Wednesday, April 9, 2014


The month of March was crazy for us at the Hogar. We had tons of visitors, from the H.O.P.E. group, to friends, to even the Ambassador of the United States. Having visitors, especially friendly faces, is always wonderful. It's always interesting to see the change in the school when a visitor comes, especially a big one. The teachers are always in better moods, they are suddenly on their best behavior, and the lazy ones aren't so lazy anymore. Everyone's hoping their class will be the one walked into, the one that gets to show off (but I can't lie, sometimes I really like to show my kids off too), the one that gets acknowledged for doing a great job. However, there's always one thing that never changes, and that is the children. They continue to be their adorable, hyper, misbehaved, silly little selves no matter who is watching. The president of the Republica Dominican could be there and they still would stay themselves. It's these moments that remind me why I love this place, why I love what I do, and why I love each and every one of the children at the Hogar.

Having the H.O.P.E. group here was amazing, but it definitely came with a flood of emotions. I couldn't help but look at them and see myself when I had come to the Hogar on H.O.P.E. in the past. Their eyes were filled with excitement, energy and passion, their red faces not used to the heat just yet. It was such a pleasure to have them with us for a week, especially in our classes. Watching them with my kids almost brought me to tears. These kids that I truly love with all of my heart, that every day make me proud, no matter how small their accomplishments, were finding places in the hearts of these H.O.P.E. volunteers. This group was special. They were hard working, diligent and somehow never seemed to get tired. They gave their whole hearts out for the week that they were here and I hope they know that the kids will never ever forget them. And neither will we. Their presence reminded me of how I felt when I first got here. Before waking up early, the stress of lesson planning, teacher gossip, misbehaved children, and seeing children that were being poorly taken care of made me tired. As much as I don't want to admit it, sometimes a I need a little pick me up to put the fuel back in my engine, and that's exactly what this group did. Their praise and kind words for all of us reminded me once again why  I am here. I really can't thank them enough.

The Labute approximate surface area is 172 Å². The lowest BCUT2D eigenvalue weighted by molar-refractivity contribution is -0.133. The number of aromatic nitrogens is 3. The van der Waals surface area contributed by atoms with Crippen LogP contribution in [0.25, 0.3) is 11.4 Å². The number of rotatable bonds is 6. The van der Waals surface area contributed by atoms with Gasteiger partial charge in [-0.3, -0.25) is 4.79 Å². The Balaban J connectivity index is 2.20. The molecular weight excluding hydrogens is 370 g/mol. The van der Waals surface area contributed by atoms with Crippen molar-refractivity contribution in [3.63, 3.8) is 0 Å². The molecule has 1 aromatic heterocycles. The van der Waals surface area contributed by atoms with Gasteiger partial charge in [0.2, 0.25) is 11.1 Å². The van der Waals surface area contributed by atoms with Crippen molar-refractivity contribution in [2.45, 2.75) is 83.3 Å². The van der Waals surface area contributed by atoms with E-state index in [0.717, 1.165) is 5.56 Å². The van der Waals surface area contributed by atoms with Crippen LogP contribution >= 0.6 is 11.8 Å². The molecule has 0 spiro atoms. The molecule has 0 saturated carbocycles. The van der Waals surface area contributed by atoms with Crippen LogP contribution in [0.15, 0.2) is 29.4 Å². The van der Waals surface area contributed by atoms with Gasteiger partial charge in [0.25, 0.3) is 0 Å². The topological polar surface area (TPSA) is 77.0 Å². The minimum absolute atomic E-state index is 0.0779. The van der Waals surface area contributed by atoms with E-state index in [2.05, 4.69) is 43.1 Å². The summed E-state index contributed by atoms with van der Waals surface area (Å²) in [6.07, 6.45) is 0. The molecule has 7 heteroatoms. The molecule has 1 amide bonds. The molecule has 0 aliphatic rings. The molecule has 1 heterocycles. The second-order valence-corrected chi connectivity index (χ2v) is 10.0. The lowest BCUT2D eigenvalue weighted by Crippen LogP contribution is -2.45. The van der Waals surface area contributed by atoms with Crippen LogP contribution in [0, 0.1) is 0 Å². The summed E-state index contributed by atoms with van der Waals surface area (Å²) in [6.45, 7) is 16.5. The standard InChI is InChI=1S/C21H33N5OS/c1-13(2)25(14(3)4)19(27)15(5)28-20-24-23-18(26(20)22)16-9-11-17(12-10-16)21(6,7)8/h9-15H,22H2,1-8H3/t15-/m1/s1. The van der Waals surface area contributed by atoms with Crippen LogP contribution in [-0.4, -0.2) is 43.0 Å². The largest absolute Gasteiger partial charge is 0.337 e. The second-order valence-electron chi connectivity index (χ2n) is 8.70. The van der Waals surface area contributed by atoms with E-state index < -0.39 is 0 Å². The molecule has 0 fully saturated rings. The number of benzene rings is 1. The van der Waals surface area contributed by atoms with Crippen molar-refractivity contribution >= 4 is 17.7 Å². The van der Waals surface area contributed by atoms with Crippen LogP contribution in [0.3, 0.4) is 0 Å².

The next visitor was one of my best friends from Stonehill, which to be honest I was kind of nervous about. You know when you mix two groups of people? Like college friends and home town friends, and you just hope everyone gets along? I guess that's what made me nervous. Thinking back on it now it was so silly for me to have been worried. Joey came on a Thursday afternoon and was staying until the next Tuesday. I figured just Friday and Monday I would bring him to school. Little did I know that that boy was not going to want to leave. He absolutely loved the school, and the school loved him. All my kids loved having him in class, my favorite little 2 year old even learned his named and would scream for him every time he saw him, and he even got to spend some time with the older kids playing volleyball (or should I say surprising them with his skills). He meshed instantly. I was so happy to see someone so close to me share my same passion. He recently just told me he already has a plan for a way he wants to donate to the school for next year. I can't thank him enough, and I know the kids would be incredibly grateful. That is the beautiful thing about the Hogar del Nino and it's students. It does not matter your color, shape, size, age, or language, the children not only take you as you are, but they love you. You could come into their lives for one day, you could spend 10 minutes talking to them, you could even just sit with them for a little while and know that they will absolutely never forget you. And I know once you have been blessed enough to set foot in the Hogar, when one of those children melts your heart, you will never forget them either.